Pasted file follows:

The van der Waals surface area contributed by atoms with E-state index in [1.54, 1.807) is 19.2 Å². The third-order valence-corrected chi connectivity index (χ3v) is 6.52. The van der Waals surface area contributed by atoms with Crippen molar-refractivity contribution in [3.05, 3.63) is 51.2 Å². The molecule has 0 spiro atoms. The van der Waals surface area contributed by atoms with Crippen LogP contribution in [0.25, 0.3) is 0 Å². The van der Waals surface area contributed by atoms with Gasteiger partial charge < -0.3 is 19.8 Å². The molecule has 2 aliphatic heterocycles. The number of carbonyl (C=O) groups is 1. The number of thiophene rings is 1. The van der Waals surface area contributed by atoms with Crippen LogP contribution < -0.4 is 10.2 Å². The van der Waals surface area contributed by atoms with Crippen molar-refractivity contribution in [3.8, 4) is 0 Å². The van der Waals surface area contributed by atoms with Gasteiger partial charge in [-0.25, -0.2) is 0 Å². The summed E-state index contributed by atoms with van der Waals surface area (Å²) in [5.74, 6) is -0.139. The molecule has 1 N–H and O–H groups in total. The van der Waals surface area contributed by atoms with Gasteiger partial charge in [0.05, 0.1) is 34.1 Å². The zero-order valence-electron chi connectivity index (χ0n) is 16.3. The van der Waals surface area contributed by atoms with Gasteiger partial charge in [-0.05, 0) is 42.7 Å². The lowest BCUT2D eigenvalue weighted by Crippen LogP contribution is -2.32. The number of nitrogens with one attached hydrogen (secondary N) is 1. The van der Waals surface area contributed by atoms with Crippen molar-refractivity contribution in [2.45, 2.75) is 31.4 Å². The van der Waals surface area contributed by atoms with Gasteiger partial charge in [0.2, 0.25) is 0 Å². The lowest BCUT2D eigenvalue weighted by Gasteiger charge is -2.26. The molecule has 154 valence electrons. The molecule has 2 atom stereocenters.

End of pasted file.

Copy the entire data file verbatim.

The van der Waals surface area contributed by atoms with E-state index in [1.54, 1.807) is 19.2 Å². The third-order valence-corrected chi connectivity index (χ3v) is 6.52. The van der Waals surface area contributed by atoms with Crippen molar-refractivity contribution in [3.05, 3.63) is 51.2 Å². The molecule has 0 spiro atoms. The van der Waals surface area contributed by atoms with Crippen LogP contribution in [0.25, 0.3) is 0 Å². The van der Waals surface area contributed by atoms with Gasteiger partial charge < -0.3 is 19.8 Å². The molecule has 2 aliphatic heterocycles. The number of carbonyl (C=O) groups is 1. The number of thiophene rings is 1. The van der Waals surface area contributed by atoms with Crippen LogP contribution < -0.4 is 10.2 Å². The van der Waals surface area contributed by atoms with Crippen molar-refractivity contribution in [3.8, 4) is 0 Å². The van der Waals surface area contributed by atoms with Gasteiger partial charge in [-0.25, -0.2) is 0 Å². The summed E-state index contributed by atoms with van der Waals surface area (Å²) in [5.74, 6) is -0.139. The molecule has 1 N–H and O–H groups in total. The van der Waals surface area contributed by atoms with Gasteiger partial charge in [0.05, 0.1) is 34.1 Å². The zero-order valence-electron chi connectivity index (χ0n) is 16.3. The van der Waals surface area contributed by atoms with Gasteiger partial charge in [-0.05, 0) is 42.7 Å². The lowest BCUT2D eigenvalue weighted by Crippen LogP contribution is -2.32. The number of nitrogens with one attached hydrogen (secondary N) is 1. The van der Waals surface area contributed by atoms with Crippen molar-refractivity contribution in [2.45, 2.75) is 31.4 Å². The van der Waals surface area contributed by atoms with Gasteiger partial charge in [0.2, 0.25) is 0 Å². The lowest BCUT2D eigenvalue weighted by Gasteiger charge is -2.26. The molecule has 154 valence electrons. The molecule has 2 atom stereocenters.